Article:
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Old 02-28-2014, 11:58 AM
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inheriting stock

My father is in the final stages of life, with death imminent. He has a portfolio of about $2m. There are 4 children, six grandchildren. Each grandchild gets a straight bequest of $30k, the remainder is split among the four children. Almost all of the portfolio is in (highly) appreciated stock.

Three of the four children have brokerage accounts, the fourth does not, and asks [insists] that the inheritance be sent "in money" rather than stock when the time comes. I understand that inheriting "stock" will preclude taxes on appreciated gains. If I sweep the stock into the various brokerage accounts, no tax. What happens if I sell the fourth share and convert it "to money"? Will it then be taxed and will she receive less?

Thanks.



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Old 02-28-2014, 05:09 PM
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Originally Posted by miffedone View Post

#1;Three of the four children have brokerage accounts, the fourth does not, and asks [insists] that the inheritance be sent "in money" rather than stock when the time comes. I understand that inheriting "stock" will preclude taxes on appreciated gains. If I sweep the stock into the various brokerage accounts, no tax.


#2;What happens if I sell the fourth share and convert it "to money"?


#3;Will it then be taxed and will she receive less?

Thanks.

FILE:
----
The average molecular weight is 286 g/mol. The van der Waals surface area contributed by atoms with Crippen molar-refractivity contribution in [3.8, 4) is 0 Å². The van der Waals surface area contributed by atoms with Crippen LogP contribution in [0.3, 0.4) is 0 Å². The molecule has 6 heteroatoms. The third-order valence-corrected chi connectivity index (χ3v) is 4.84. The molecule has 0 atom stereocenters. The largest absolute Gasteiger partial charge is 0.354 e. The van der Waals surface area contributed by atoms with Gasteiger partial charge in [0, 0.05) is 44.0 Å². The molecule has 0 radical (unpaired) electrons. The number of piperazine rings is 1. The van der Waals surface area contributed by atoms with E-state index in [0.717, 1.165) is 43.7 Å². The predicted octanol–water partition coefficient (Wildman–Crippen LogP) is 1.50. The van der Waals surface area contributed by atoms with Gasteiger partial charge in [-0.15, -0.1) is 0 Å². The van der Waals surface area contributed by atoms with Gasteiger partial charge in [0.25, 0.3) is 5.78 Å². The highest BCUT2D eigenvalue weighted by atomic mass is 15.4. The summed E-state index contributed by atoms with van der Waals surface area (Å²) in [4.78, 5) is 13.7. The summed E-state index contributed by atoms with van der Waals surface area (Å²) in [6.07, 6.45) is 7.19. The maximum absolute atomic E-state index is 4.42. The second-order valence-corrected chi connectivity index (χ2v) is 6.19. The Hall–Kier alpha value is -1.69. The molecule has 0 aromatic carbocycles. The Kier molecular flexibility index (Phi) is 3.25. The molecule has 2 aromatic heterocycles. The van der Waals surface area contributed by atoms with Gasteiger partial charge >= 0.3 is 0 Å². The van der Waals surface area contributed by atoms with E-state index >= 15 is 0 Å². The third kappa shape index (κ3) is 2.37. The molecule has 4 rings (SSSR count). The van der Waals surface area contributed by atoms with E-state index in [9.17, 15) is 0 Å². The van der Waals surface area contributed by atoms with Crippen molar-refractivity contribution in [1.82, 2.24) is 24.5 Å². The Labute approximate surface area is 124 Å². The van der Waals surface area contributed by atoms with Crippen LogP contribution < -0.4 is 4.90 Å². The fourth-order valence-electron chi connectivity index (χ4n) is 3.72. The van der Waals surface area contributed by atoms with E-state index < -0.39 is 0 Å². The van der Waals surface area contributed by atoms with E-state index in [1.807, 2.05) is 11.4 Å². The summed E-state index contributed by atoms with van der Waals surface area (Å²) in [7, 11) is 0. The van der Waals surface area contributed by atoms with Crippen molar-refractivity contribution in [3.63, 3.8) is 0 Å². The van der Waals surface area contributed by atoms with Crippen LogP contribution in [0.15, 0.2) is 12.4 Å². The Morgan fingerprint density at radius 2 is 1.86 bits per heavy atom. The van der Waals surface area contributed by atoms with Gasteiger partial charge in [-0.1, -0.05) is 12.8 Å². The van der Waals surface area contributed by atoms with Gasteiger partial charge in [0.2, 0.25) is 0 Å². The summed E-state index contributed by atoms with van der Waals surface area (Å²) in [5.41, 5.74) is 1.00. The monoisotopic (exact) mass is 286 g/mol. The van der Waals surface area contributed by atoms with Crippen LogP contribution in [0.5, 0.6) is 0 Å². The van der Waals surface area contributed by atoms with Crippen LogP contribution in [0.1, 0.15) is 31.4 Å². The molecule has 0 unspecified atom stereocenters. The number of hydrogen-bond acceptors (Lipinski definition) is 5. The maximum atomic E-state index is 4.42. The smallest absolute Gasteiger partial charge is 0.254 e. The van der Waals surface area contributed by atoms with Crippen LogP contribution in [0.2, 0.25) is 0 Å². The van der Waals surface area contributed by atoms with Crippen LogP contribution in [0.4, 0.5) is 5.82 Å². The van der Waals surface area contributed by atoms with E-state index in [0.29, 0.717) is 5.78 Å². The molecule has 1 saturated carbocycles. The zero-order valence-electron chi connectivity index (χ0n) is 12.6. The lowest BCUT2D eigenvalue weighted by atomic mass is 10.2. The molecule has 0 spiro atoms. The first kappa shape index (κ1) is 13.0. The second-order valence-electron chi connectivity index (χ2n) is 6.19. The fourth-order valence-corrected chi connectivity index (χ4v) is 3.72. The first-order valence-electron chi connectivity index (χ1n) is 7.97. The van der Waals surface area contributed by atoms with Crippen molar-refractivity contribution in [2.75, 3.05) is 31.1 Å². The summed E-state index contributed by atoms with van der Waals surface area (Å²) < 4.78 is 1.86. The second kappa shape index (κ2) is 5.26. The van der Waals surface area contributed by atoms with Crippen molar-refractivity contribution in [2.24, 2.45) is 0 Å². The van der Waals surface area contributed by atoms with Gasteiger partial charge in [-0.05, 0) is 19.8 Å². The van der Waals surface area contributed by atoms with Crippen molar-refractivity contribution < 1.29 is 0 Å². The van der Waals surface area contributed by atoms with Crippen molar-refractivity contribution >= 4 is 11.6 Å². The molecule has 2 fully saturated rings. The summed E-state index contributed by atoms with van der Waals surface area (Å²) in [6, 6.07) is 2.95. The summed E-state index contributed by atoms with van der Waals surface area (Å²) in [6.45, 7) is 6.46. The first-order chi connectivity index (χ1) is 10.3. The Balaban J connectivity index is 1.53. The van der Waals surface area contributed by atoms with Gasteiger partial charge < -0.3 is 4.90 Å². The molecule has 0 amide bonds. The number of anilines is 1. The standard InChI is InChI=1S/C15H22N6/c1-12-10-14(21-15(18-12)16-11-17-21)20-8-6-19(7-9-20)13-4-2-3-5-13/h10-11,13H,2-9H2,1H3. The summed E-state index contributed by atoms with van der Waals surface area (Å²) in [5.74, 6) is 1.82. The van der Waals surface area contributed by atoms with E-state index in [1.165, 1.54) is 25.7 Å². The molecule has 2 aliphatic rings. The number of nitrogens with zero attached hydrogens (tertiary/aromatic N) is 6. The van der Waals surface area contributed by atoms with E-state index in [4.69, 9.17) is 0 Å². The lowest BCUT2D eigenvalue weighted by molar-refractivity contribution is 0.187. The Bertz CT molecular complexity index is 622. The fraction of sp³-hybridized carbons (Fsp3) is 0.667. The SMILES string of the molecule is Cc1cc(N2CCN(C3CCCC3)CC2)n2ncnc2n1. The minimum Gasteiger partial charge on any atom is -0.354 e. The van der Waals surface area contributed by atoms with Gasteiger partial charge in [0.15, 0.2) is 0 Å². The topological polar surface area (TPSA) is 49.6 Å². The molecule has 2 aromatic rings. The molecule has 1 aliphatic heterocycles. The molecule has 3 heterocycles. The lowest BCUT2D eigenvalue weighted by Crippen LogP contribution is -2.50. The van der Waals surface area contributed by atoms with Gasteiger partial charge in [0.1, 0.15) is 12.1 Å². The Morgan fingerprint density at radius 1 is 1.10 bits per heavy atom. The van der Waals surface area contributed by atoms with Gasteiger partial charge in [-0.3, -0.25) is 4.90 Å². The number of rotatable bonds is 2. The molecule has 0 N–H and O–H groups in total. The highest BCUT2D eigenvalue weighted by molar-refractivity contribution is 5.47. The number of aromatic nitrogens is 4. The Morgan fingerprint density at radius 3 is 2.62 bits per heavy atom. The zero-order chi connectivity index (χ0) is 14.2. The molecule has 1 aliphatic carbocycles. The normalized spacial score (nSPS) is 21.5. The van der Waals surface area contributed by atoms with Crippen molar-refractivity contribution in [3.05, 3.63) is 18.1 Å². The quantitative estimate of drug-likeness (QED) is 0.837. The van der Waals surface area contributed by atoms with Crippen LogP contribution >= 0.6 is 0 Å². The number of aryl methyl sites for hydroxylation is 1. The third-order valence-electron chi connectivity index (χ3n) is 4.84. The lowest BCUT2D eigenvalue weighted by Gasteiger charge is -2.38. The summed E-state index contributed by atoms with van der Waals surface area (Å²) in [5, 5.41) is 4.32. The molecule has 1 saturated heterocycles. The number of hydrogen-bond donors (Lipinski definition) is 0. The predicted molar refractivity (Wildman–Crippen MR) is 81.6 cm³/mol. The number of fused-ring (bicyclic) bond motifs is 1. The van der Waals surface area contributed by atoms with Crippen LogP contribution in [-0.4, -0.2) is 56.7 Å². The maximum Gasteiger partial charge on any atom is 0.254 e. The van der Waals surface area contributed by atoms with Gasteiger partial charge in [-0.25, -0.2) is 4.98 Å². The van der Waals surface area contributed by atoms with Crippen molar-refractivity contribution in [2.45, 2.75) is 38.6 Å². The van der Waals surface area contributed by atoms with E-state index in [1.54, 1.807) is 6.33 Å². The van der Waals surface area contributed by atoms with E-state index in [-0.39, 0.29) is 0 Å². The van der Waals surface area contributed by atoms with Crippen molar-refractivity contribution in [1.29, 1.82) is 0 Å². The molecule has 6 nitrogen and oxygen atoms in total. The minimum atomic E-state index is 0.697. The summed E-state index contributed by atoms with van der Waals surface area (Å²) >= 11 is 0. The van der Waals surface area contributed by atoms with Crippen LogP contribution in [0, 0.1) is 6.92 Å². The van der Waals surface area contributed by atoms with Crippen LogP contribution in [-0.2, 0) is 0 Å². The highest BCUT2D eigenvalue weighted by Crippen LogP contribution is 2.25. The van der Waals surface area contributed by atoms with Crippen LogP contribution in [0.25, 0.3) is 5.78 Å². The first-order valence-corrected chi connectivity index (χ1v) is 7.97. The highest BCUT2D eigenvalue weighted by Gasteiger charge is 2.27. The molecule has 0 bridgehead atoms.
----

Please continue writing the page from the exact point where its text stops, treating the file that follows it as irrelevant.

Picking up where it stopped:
#1;I guess in general yes; the beneficiary may owe capital gains taxes when he/she sells the stock later. Any stock in the deceased's estate is valued at the FMVon the day the person died. When the beneficiary receives the stock distribution, he/she owes no taxes. However, if he/she decides to sell the stock, he/she owes capital gains tax on the selling price of the stock minus the cost basis and any broker's fees incurred by selling.


#2;A person owes capital gains tax every time he/she turns a profit on a capital good, such as stock.The IRS taxes the selling price minus cost basis. If the deceased held the stock for more than a year, the stock qualifies for LTCG rates, which are 15 percent for TPs whose marginal tax rate is higher than 15%. If a descendant sells the stock at the same price or less than the estate valued the stock, she owes no taxes. If he/she sells it for a price higher than the estate value, he/she owes taxes on anything above the market value at the deceased's death.

#3;as mentioned above



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